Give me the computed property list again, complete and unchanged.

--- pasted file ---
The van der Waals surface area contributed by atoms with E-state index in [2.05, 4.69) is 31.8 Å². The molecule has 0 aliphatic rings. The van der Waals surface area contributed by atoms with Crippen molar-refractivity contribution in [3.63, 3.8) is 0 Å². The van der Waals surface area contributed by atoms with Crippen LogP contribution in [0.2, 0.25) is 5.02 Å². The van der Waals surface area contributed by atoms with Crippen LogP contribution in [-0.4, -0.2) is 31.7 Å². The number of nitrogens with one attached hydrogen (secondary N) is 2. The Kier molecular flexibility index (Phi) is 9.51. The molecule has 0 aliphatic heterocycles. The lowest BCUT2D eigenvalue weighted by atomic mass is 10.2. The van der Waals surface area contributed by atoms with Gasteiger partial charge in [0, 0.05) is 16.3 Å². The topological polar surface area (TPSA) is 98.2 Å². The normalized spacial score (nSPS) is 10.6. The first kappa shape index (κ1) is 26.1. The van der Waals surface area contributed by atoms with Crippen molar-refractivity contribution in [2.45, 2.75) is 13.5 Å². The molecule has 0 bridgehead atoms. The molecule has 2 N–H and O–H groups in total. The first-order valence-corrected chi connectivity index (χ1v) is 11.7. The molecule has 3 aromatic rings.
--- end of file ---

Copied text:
The van der Waals surface area contributed by atoms with E-state index in [2.05, 4.69) is 31.8 Å². The molecule has 0 aliphatic rings. The van der Waals surface area contributed by atoms with Crippen molar-refractivity contribution in [3.63, 3.8) is 0 Å². The van der Waals surface area contributed by atoms with Crippen LogP contribution in [0.2, 0.25) is 5.02 Å². The van der Waals surface area contributed by atoms with Crippen LogP contribution in [-0.4, -0.2) is 31.7 Å². The number of nitrogens with one attached hydrogen (secondary N) is 2. The Kier molecular flexibility index (Phi) is 9.51. The molecule has 0 aliphatic heterocycles. The lowest BCUT2D eigenvalue weighted by atomic mass is 10.2. The van der Waals surface area contributed by atoms with Gasteiger partial charge in [0, 0.05) is 16.3 Å². The topological polar surface area (TPSA) is 98.2 Å². The normalized spacial score (nSPS) is 10.6. The first kappa shape index (κ1) is 26.1. The van der Waals surface area contributed by atoms with Crippen molar-refractivity contribution in [2.45, 2.75) is 13.5 Å². The molecule has 0 bridgehead atoms. The molecule has 2 N–H and O–H groups in total. The first-order valence-corrected chi connectivity index (χ1v) is 11.7. The molecule has 3 aromatic rings.